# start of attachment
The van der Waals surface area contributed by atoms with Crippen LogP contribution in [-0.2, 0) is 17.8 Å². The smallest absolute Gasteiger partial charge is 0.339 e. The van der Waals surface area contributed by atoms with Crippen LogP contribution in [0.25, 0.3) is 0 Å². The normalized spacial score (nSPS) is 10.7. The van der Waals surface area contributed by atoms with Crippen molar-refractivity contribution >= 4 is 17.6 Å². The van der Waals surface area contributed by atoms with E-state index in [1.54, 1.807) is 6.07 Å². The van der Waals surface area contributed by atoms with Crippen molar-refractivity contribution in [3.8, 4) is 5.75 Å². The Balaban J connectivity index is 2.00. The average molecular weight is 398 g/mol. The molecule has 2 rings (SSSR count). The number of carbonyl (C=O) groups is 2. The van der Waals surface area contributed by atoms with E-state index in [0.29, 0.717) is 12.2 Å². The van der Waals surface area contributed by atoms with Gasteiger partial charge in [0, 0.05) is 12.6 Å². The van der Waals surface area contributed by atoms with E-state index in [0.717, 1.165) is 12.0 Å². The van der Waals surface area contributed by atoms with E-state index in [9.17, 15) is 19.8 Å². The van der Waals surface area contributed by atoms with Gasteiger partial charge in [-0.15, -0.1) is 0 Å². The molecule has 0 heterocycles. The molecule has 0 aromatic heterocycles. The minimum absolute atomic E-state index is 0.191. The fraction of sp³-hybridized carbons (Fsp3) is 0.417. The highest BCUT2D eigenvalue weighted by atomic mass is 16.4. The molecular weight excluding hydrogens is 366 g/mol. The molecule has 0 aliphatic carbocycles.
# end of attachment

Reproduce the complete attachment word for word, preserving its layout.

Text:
The van der Waals surface area contributed by atoms with Crippen LogP contribution in [-0.2, 0) is 17.8 Å². The smallest absolute Gasteiger partial charge is 0.339 e. The van der Waals surface area contributed by atoms with Crippen LogP contribution in [0.25, 0.3) is 0 Å². The normalized spacial score (nSPS) is 10.7. The van der Waals surface area contributed by atoms with Crippen molar-refractivity contribution >= 4 is 17.6 Å². The van der Waals surface area contributed by atoms with E-state index in [1.54, 1.807) is 6.07 Å². The van der Waals surface area contributed by atoms with Crippen molar-refractivity contribution in [3.8, 4) is 5.75 Å². The Balaban J connectivity index is 2.00. The average molecular weight is 398 g/mol. The molecule has 2 rings (SSSR count). The number of carbonyl (C=O) groups is 2. The van der Waals surface area contributed by atoms with E-state index in [0.29, 0.717) is 12.2 Å². The van der Waals surface area contributed by atoms with Gasteiger partial charge in [0, 0.05) is 12.6 Å². The van der Waals surface area contributed by atoms with E-state index in [0.717, 1.165) is 12.0 Å². The van der Waals surface area contributed by atoms with E-state index in [9.17, 15) is 19.8 Å². The van der Waals surface area contributed by atoms with Gasteiger partial charge in [-0.15, -0.1) is 0 Å². The molecule has 0 heterocycles. The molecule has 0 aromatic heterocycles. The minimum absolute atomic E-state index is 0.191. The fraction of sp³-hybridized carbons (Fsp3) is 0.417. The highest BCUT2D eigenvalue weighted by atomic mass is 16.4. The molecular weight excluding hydrogens is 366 g/mol. The molecule has 0 aliphatic carbocycles.